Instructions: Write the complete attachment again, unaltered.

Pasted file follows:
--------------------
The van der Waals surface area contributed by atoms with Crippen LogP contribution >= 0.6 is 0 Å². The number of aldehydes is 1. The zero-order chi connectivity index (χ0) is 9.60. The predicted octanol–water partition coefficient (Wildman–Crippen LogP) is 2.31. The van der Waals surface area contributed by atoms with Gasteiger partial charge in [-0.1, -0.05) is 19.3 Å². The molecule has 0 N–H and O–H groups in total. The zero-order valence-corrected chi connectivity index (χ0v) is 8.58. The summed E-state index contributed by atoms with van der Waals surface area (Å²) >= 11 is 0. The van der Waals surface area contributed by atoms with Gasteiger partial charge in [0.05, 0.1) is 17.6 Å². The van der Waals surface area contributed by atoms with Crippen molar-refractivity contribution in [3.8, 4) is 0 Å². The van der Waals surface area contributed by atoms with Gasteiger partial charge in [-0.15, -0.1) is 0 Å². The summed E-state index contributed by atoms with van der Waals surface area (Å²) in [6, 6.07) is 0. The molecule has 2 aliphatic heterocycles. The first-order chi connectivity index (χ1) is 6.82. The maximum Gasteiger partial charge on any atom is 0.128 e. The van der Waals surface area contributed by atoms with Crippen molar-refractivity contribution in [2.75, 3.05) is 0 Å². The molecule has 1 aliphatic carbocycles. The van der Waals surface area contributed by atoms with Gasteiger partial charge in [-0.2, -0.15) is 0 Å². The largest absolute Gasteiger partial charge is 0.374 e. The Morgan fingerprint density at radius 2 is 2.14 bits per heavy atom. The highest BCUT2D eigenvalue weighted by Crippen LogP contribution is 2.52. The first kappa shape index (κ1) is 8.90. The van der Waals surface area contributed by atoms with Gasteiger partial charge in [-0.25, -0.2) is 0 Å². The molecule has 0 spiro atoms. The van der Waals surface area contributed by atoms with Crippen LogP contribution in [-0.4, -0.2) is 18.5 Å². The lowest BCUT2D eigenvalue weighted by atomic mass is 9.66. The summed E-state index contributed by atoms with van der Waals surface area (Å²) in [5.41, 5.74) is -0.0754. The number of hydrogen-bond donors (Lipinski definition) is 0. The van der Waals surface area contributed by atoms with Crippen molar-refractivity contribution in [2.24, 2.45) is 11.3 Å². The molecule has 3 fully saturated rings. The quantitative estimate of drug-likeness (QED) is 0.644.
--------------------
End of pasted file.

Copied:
The van der Waals surface area contributed by atoms with Crippen LogP contribution >= 0.6 is 0 Å². The number of aldehydes is 1. The zero-order chi connectivity index (χ0) is 9.60. The predicted octanol–water partition coefficient (Wildman–Crippen LogP) is 2.31. The van der Waals surface area contributed by atoms with Gasteiger partial charge in [-0.1, -0.05) is 19.3 Å². The molecule has 0 N–H and O–H groups in total. The zero-order valence-corrected chi connectivity index (χ0v) is 8.58. The summed E-state index contributed by atoms with van der Waals surface area (Å²) >= 11 is 0. The van der Waals surface area contributed by atoms with Gasteiger partial charge in [0.05, 0.1) is 17.6 Å². The van der Waals surface area contributed by atoms with Crippen molar-refractivity contribution in [3.8, 4) is 0 Å². The van der Waals surface area contributed by atoms with Gasteiger partial charge in [-0.15, -0.1) is 0 Å². The summed E-state index contributed by atoms with van der Waals surface area (Å²) in [6, 6.07) is 0. The molecule has 2 aliphatic heterocycles. The first-order chi connectivity index (χ1) is 6.82. The maximum Gasteiger partial charge on any atom is 0.128 e. The van der Waals surface area contributed by atoms with Crippen molar-refractivity contribution in [2.75, 3.05) is 0 Å². The molecule has 1 aliphatic carbocycles. The van der Waals surface area contributed by atoms with Gasteiger partial charge in [-0.2, -0.15) is 0 Å². The largest absolute Gasteiger partial charge is 0.374 e. The Morgan fingerprint density at radius 2 is 2.14 bits per heavy atom. The highest BCUT2D eigenvalue weighted by Crippen LogP contribution is 2.52. The first kappa shape index (κ1) is 8.90. The van der Waals surface area contributed by atoms with Gasteiger partial charge in [-0.25, -0.2) is 0 Å². The molecule has 0 spiro atoms. The van der Waals surface area contributed by atoms with Crippen LogP contribution in [-0.4, -0.2) is 18.5 Å². The lowest BCUT2D eigenvalue weighted by atomic mass is 9.66. The summed E-state index contributed by atoms with van der Waals surface area (Å²) in [5.41, 5.74) is -0.0754. The number of hydrogen-bond donors (Lipinski definition) is 0. The van der Waals surface area contributed by atoms with Crippen molar-refractivity contribution in [2.24, 2.45) is 11.3 Å². The molecule has 3 fully saturated rings. The quantitative estimate of drug-likeness (QED) is 0.644.